Primary Menu
Sheriff Hubert Peterkin died Friday, at age 59, after surgical complications.

Funeral services have been set for Sheriff Hubert Anthony Peterkin, the Sheriff of Hoke County, who died suddenly Friday night, after complications from surgery. Peterkin was 59.

The Hoke County Sheriff’s Office said the funeral for Sheriff Peterkin will be held Friday, October 29. Viewing will be from 1-2 p.m. and services are at 2 p.m., at the Cape Fear Conference Headquarters, 10225 Fayetteville Road in Raeford.

The Sheriff’s Office posted condolences and funeral arrangements for Sheriff Peterkin’s family on social media, Monday.

“The Hoke County Sheriff’s Office would like to extend our most sincere and heartfelt condolences to his wife, Mrs. Della Peterkin, his children and the entire family of Dr. Hubert Anthony Peterkin. Hoke County loss a great Leader and a great Sheriff . Our thoughts and prayers are with his family during this difficult time. Hoke County Staff appreciates all the calls, emails and voicemails from his constituents and citizens. Hoke County Sheriff’s Office will push forward in Dr. Hubert Anthony Peterkin’s honor in carrying on the work led behind a great man. He loved the Hoke County community, and served with diligence and great compassion. He will be remembered for all of his efforts. Keep our community in prayer together as we continue to strive.”

Peterkin served almost 20 years as sheriff in Hoke County, a place he routinely said he was proud to call home. He previously had been a Fayetteville police officer, and had led the North Carolina Sheriff’s Association at various points during his 34-year career.

Peterkin made sure the people of Hoke County knew exactly who he was and that he was there for all of them. “These are my people, and I want them to know I love each and every one of them,” Peterkin said to Beasley Media staff during an interview prior to his last election. “I’ve had opportunities to go elsewhere and do other things, but Hoke County is home, and I take great pride in making this a place everyone wants to live.”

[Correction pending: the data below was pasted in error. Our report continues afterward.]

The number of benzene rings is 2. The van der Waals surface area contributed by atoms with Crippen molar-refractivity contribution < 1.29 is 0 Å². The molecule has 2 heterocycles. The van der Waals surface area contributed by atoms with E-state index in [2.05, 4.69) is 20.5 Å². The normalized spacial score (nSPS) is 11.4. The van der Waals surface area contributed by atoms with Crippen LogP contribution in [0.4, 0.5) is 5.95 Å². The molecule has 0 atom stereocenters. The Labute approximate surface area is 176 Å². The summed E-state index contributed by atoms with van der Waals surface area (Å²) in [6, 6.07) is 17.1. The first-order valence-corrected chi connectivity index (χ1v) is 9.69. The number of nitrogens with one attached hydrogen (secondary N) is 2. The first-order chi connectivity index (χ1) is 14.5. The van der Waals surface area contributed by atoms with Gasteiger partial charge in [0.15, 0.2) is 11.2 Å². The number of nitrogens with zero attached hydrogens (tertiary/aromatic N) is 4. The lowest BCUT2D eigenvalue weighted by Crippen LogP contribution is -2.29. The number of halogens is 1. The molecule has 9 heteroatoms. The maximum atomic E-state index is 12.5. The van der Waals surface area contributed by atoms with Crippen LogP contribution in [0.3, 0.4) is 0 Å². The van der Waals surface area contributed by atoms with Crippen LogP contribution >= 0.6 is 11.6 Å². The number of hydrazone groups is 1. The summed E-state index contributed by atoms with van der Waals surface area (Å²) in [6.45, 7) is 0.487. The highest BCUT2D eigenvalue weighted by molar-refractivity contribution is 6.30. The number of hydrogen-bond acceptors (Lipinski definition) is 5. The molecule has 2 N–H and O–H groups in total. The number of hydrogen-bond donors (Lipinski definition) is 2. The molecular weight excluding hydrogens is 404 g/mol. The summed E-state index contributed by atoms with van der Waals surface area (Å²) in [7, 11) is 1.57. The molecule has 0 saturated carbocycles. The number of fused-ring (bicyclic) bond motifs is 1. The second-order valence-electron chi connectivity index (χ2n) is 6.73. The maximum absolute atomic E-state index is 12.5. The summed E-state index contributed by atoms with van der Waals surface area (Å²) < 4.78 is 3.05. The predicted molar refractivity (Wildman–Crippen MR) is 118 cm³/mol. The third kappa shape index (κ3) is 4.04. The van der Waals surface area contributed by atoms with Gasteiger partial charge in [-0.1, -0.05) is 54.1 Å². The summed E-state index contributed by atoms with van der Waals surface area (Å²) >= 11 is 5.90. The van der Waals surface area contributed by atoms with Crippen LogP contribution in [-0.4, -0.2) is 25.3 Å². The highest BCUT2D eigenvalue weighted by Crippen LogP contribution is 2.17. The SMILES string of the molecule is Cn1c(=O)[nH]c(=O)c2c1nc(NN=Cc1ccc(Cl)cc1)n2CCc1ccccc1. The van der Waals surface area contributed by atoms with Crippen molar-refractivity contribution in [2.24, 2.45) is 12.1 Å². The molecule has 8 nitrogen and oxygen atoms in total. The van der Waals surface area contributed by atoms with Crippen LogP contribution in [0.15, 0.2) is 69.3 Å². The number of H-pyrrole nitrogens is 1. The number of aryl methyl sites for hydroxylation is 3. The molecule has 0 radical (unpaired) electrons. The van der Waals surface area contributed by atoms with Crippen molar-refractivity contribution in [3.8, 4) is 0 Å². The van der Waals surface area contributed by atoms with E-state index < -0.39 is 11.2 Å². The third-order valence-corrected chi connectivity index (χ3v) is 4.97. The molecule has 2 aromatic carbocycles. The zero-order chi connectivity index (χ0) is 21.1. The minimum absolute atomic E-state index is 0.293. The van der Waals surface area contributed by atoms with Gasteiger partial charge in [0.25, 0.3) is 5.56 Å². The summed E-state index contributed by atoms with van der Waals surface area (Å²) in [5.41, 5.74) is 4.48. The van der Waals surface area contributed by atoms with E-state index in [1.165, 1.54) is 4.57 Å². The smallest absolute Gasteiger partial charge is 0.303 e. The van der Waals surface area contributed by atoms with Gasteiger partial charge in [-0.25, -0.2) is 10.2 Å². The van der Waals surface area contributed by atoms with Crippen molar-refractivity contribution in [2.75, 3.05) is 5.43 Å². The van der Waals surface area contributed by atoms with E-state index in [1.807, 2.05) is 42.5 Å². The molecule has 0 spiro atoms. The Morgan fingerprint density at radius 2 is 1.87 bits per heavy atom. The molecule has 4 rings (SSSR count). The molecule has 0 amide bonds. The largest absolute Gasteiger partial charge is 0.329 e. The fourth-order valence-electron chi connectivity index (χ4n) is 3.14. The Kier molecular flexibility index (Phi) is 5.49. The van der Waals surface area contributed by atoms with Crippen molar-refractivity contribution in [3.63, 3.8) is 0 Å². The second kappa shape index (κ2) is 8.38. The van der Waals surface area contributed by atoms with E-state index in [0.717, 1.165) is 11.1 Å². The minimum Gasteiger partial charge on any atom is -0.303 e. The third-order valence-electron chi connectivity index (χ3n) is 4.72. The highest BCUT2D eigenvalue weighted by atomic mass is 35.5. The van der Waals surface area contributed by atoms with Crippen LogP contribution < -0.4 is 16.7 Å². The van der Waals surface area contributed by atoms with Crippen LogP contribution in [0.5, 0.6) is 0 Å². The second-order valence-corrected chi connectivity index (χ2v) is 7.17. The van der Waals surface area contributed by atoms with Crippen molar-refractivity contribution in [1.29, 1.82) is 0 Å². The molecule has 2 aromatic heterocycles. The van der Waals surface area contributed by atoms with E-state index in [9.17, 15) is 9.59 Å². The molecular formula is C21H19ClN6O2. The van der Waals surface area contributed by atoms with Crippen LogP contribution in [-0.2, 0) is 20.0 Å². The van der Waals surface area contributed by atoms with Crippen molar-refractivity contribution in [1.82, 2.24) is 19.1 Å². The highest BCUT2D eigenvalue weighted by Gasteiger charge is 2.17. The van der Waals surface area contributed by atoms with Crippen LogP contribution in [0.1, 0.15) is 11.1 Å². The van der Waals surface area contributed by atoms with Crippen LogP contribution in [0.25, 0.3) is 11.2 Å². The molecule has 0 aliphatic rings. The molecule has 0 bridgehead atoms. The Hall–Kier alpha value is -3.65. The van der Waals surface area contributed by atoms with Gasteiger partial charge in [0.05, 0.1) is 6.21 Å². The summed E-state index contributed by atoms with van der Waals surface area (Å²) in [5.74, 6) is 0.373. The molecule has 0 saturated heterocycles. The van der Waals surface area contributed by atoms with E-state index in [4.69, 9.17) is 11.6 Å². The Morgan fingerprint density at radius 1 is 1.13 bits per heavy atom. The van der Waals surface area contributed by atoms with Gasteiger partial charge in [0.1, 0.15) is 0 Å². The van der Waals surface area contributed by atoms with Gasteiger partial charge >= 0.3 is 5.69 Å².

Never a shy man, Peterkin made national news on more than one occasion. Most recently, he was seen on newscasts around the globe after his fiery speech during the memorial for George Floyd, that he helped organize in Raeford. Floyd had ties to Raeford as a young man, and has family in the area still.

Prior to the Floyd memorial, Peterkin also made news in 2018 when he wrote the controversial book “How to Stop For a Cop,” after several major national stories came out about police brutality during traffic stops – particularly with minorities.

Peterkin’s book goes into specific detail about how law enforcement is instructed to use force, deadly force, and interact with people during stops. He also outlined what people can do to help improve interactions between law enforcement and the general public. All of that is set up with Peterkin’s back story on how he ever wanted to get into law enforcement in the first place.

“I thought about what a wonderful feeling it would be to be able to help those who needed help from the bad guys,” Peterkin said of his first realization about wanting to help others as a child. “By the time I was 10, I had decided I wanted to be a cop. Every day I dreamed about saving lives and protecting people. I would tell my mother so many times, over and over again, that one day, I’m gonna be a cop.”

 

 

 

Brandon Plotnick is a former sports journalist, now living in the digital space with interests all over the musical and pop culture map.